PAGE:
Americans 'Deeply Concerned' About Water Infrastructure

A new poll commissioned by the Value of Water Coalition asked 1,000 U.S. adults about their level of concern with the state of the nation's water infrastructure - and whether they'd be willing to pay more to fix it.

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A new poll commissioned by the Value of Water Coalition asked 1,000 U.S. adults about their level of concern with the state of the nation’s water infrastructure - and whether they’d be willing to pay more to fix it.

In general, the results indicated that the respondents were “deeply concerned” about the state of our water systems. An overwhelming majority of those surveyed - 95 percent - felt it was important or very important to improve and modernize water infrastructure.

Bear in mind, the survey was conducted Jan. 27-31, 2016, in the midst of the lead contamination crisis in Flint, Mich. With that as a backdrop, 95 percent of respondents said it was important or very important that public officials “make the necessary investments in water systems so no other community experiences what has happened in Flint.”

But does that mean they themselves would be willing to pay higher rates? To me, this is one of the most fascinating aspects of the survey. Initially, it was a pretty even split: 47 percent said they would pay more, 47 percent said they feel they pay enough already.

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Respondents were asked: What percent more would you be willing to pay to improve and modernize the water systems in your community?

But, then the interviewers provided some additional information to educate the respondents about water infrastructure issues and something interesting happened: willingness to pay more for safe and reliable water service jumped to 60 percent. Of those willing to pay more, 45 percent said they would be comfortable with a 5 percent increase in their water bill, and 24 percent would agree to a 10 percent increase.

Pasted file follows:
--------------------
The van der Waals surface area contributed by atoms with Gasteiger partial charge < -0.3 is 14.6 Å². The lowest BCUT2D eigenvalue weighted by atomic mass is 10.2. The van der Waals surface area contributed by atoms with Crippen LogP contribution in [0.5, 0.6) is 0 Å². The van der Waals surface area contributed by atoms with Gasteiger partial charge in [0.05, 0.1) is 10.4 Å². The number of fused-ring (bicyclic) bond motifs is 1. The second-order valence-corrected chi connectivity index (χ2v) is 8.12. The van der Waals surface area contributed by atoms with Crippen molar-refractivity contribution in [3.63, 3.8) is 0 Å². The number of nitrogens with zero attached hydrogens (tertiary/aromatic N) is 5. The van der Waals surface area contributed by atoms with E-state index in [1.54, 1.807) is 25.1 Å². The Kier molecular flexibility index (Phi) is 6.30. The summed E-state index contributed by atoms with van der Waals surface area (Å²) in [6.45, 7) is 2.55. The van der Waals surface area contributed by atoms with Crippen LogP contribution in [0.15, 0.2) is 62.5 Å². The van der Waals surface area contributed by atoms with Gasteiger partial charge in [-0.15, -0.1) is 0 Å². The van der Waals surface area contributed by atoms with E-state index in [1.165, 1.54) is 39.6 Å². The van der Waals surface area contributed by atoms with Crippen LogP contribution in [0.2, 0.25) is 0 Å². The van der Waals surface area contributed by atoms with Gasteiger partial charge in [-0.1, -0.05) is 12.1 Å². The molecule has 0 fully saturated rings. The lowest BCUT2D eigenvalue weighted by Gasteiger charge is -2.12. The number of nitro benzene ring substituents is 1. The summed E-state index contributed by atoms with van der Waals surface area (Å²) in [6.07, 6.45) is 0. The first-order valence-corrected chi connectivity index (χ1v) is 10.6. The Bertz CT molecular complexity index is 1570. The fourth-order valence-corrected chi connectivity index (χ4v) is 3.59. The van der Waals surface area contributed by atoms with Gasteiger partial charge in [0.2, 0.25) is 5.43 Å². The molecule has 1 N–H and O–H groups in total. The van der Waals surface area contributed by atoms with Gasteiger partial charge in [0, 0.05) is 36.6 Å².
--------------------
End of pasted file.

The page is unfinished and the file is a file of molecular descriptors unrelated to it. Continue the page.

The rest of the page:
Compare these results with those from a similar Value of Water Coalition survey conducted in April 2015 that found 82 percent of Americans said it was important or very important to “invest in strategies and programs that develop sustainable water supplies.” And 56 percent agreed that “water bills need to increase to repair and modernize water and wastewater infrastructure.” While there is still much to be done in terms of educating the public about water infrastructure issues, it seems as though we’re heading in right direction.

“This is a critical time and important opportunity to have a conversation across the country about the importance of investing in our water systems,” said Radhika Fox, director of the Value of Water Coalition and CEO of the US Water Alliance. She noted that being able to drink water straight from the tap and knowing that wastewater is treated safely and responsibly are top concerns for Americans. “As a nation, we must prioritize investment in our water systems to maintain high-quality water service today and for future generations.”

Angela Godwin

Chief Editor, WaterWorld

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